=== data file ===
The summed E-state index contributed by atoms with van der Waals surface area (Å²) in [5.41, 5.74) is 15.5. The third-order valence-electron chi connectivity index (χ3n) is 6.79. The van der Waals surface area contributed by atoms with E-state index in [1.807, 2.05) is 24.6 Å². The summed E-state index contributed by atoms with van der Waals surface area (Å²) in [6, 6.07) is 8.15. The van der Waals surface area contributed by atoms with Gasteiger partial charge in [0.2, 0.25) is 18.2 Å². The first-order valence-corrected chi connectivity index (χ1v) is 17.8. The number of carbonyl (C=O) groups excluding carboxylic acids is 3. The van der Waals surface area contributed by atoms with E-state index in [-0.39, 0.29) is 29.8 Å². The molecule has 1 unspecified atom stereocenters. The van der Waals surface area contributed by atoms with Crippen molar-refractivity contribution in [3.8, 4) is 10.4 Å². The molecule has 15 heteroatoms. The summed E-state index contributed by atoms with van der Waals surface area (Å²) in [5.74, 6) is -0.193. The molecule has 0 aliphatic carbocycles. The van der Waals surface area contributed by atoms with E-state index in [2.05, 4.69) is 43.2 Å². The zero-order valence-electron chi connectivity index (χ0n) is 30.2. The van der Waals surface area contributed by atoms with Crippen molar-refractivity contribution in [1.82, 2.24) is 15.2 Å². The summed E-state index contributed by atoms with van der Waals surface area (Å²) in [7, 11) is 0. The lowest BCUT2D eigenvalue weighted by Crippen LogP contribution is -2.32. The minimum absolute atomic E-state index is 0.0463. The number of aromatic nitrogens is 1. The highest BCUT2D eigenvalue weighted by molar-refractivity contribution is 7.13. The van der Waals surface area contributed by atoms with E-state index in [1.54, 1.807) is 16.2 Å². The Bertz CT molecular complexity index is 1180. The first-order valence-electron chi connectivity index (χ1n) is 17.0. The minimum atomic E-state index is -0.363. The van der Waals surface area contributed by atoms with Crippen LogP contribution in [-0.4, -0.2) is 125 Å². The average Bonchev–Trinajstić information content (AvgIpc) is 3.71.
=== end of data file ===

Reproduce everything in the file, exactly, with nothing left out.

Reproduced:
The summed E-state index contributed by atoms with van der Waals surface area (Å²) in [5.41, 5.74) is 15.5. The third-order valence-electron chi connectivity index (χ3n) is 6.79. The van der Waals surface area contributed by atoms with E-state index in [1.807, 2.05) is 24.6 Å². The summed E-state index contributed by atoms with van der Waals surface area (Å²) in [6, 6.07) is 8.15. The van der Waals surface area contributed by atoms with Gasteiger partial charge in [0.2, 0.25) is 18.2 Å². The first-order valence-corrected chi connectivity index (χ1v) is 17.8. The number of carbonyl (C=O) groups excluding carboxylic acids is 3. The van der Waals surface area contributed by atoms with E-state index in [-0.39, 0.29) is 29.8 Å². The molecule has 1 unspecified atom stereocenters. The van der Waals surface area contributed by atoms with Crippen molar-refractivity contribution in [3.8, 4) is 10.4 Å². The molecule has 15 heteroatoms. The summed E-state index contributed by atoms with van der Waals surface area (Å²) in [5.74, 6) is -0.193. The molecule has 0 aliphatic carbocycles. The van der Waals surface area contributed by atoms with E-state index in [2.05, 4.69) is 43.2 Å². The zero-order valence-electron chi connectivity index (χ0n) is 30.2. The van der Waals surface area contributed by atoms with Crippen molar-refractivity contribution in [1.82, 2.24) is 15.2 Å². The summed E-state index contributed by atoms with van der Waals surface area (Å²) in [7, 11) is 0. The lowest BCUT2D eigenvalue weighted by Crippen LogP contribution is -2.32. The minimum absolute atomic E-state index is 0.0463. The number of aromatic nitrogens is 1. The highest BCUT2D eigenvalue weighted by molar-refractivity contribution is 7.13. The van der Waals surface area contributed by atoms with E-state index in [1.54, 1.807) is 16.2 Å². The Bertz CT molecular complexity index is 1180. The first-order valence-electron chi connectivity index (χ1n) is 17.0. The minimum atomic E-state index is -0.363. The van der Waals surface area contributed by atoms with Crippen LogP contribution in [-0.4, -0.2) is 125 Å². The average Bonchev–Trinajstić information content (AvgIpc) is 3.71.